Stuart Ainsworth will be coordinating the second SQLSaturday in Atlanta, this time on April 24th, 2010. Registration and call for speakers is now open!
The Breach by Patrick Lee ($8 at Amazon) was a gift, and wasn’t quite what I expected based on the title. Bad guy now good guy Travis Chase is out on a mountain hike to find himself when he finds a recently crashed 747, which poses the obvious question – how do you crash a plane that size and not have rescue teams everywhere? He heads down to help and finds that all is not what it appears, and is soon on the run. I don’t want to spoil the story, but he ends up trying to protect something, and that something takes this from mystery thriller to border line sci-fi. The plot is tricky and twisty, and the ending interesting if somehow not quite fulfilling. Wasn’t sure at the beginning, but it grew on me and was a nice few hours of entertainment.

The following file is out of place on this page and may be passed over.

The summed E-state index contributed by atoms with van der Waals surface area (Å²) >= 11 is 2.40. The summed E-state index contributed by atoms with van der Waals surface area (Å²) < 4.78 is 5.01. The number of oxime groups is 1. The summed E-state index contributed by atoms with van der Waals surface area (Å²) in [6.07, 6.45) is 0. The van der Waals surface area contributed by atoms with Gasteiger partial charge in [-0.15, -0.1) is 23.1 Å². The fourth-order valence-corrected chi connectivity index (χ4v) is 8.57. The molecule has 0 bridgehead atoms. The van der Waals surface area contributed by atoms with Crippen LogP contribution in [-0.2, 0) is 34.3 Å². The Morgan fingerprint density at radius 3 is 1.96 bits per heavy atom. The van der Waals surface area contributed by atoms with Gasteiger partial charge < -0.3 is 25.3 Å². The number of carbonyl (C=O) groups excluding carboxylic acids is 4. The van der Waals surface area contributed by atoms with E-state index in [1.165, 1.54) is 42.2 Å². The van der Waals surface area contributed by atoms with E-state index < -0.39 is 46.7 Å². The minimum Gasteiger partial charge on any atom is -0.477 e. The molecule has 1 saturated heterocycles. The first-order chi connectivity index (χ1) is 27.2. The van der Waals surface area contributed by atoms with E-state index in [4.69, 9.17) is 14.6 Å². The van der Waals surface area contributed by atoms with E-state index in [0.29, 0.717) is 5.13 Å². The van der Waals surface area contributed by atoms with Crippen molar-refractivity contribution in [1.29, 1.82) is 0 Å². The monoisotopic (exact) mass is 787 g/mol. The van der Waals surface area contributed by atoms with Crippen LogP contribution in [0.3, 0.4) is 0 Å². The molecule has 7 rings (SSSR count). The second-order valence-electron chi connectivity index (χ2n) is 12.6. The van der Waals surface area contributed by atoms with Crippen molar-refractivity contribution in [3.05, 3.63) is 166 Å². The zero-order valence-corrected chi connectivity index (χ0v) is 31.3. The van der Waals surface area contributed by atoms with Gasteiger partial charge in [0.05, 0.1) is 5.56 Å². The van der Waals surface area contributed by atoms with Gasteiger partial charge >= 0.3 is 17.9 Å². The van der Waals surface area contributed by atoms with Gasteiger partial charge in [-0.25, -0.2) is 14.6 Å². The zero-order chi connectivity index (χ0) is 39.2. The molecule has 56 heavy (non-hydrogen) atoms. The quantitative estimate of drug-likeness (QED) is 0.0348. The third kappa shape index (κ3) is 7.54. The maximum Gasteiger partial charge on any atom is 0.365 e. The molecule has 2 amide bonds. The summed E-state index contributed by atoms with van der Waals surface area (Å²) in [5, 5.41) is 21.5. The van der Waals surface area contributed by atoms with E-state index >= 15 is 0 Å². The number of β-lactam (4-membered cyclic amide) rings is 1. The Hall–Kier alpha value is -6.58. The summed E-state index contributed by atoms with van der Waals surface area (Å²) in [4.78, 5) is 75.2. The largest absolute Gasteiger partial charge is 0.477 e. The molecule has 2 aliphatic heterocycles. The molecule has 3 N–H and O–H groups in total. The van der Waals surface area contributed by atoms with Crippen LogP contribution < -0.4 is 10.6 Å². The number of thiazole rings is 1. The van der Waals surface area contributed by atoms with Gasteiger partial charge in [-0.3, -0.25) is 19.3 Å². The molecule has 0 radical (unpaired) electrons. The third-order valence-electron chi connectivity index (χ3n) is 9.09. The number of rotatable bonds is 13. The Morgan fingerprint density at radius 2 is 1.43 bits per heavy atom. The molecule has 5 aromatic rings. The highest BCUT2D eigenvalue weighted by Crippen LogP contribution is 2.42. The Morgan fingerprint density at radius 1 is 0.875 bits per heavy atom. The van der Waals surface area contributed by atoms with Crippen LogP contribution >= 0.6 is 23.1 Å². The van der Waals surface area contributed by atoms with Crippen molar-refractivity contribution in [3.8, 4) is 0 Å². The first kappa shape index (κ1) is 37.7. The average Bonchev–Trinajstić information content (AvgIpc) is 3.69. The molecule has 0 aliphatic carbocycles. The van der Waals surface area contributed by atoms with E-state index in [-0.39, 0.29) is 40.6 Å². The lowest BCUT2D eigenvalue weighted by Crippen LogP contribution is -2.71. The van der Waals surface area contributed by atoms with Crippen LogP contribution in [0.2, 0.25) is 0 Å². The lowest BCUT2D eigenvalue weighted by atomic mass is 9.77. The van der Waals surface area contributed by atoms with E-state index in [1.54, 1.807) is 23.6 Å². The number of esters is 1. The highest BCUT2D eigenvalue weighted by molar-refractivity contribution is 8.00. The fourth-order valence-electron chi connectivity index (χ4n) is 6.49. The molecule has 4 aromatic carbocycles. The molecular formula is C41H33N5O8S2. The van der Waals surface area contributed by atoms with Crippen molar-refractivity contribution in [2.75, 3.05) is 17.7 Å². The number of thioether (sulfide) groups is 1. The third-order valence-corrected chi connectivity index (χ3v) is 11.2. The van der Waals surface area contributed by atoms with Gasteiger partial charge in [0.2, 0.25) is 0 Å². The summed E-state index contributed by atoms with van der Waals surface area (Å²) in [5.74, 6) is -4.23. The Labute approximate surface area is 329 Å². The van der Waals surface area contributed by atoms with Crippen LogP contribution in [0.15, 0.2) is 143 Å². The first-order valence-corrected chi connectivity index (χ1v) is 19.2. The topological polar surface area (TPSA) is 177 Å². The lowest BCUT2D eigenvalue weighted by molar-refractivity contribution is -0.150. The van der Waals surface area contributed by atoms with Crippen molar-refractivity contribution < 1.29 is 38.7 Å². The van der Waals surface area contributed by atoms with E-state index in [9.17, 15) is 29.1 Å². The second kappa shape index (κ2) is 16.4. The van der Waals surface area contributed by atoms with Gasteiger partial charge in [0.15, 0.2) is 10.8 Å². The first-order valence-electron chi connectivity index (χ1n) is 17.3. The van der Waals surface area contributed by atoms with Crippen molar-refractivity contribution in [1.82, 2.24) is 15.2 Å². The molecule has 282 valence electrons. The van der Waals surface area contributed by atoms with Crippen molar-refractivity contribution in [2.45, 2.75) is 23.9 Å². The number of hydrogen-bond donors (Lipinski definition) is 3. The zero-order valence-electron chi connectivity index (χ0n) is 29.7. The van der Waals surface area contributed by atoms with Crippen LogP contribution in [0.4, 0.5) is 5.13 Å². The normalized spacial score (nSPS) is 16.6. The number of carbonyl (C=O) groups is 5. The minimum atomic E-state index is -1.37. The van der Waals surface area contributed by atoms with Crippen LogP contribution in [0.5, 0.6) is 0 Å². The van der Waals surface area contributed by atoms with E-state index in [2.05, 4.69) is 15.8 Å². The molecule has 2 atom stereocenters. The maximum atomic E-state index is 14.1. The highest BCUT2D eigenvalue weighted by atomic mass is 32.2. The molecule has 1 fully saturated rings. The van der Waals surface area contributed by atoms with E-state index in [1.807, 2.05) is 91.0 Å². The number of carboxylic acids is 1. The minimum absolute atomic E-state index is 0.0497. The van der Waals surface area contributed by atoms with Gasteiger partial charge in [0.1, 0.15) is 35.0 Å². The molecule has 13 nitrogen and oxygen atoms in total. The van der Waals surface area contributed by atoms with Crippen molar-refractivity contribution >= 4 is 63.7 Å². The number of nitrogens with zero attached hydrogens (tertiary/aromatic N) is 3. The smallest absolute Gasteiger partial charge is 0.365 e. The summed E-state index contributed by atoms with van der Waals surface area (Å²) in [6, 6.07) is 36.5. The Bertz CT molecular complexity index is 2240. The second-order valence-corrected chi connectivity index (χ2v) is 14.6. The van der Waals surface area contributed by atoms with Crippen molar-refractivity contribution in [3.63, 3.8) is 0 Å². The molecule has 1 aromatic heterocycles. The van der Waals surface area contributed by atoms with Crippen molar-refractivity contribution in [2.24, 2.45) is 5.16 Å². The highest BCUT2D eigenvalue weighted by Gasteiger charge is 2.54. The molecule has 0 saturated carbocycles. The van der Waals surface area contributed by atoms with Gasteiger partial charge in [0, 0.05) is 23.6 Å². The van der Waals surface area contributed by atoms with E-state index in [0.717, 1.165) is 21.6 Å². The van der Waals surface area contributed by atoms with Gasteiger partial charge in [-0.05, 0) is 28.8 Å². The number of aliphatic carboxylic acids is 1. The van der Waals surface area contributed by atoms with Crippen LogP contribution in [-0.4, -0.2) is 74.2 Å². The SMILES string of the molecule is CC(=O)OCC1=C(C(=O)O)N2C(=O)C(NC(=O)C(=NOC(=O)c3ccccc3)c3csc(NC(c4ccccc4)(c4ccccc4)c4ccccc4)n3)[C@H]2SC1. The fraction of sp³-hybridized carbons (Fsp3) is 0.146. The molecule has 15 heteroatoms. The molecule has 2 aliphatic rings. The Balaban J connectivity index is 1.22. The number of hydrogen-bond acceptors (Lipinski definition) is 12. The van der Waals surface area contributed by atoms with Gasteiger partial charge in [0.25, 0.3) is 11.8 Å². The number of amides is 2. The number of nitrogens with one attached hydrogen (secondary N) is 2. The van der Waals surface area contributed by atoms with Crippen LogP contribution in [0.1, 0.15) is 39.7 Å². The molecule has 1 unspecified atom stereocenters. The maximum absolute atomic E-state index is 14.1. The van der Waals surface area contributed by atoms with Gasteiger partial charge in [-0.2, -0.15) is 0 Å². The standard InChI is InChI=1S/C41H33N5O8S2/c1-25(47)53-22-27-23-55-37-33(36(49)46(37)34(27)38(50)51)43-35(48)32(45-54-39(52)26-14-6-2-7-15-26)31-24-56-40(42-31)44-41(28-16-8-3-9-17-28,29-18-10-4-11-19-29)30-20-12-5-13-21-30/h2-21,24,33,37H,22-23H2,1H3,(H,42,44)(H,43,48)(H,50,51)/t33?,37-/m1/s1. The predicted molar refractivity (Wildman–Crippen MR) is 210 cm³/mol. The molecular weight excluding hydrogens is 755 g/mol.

Got the email today, SQLSaturday #30 has been rescheduled for April 10, 2010, due to projected bad weather on the original date this weekend. Andy Leonard and Jessica Moss did a great job of handling this, getting an email out early in the week to warn of a possible change and setting a deadline for making a decision. Kudos!
I mentioned last year about my plans to write this, and to make it a semi-collaborative effort by incorporating comments back into the finished product (if I like them that is!). I thought I’d start by outlining what I have in mind, and then I’m going to try to post more on this project about once a week.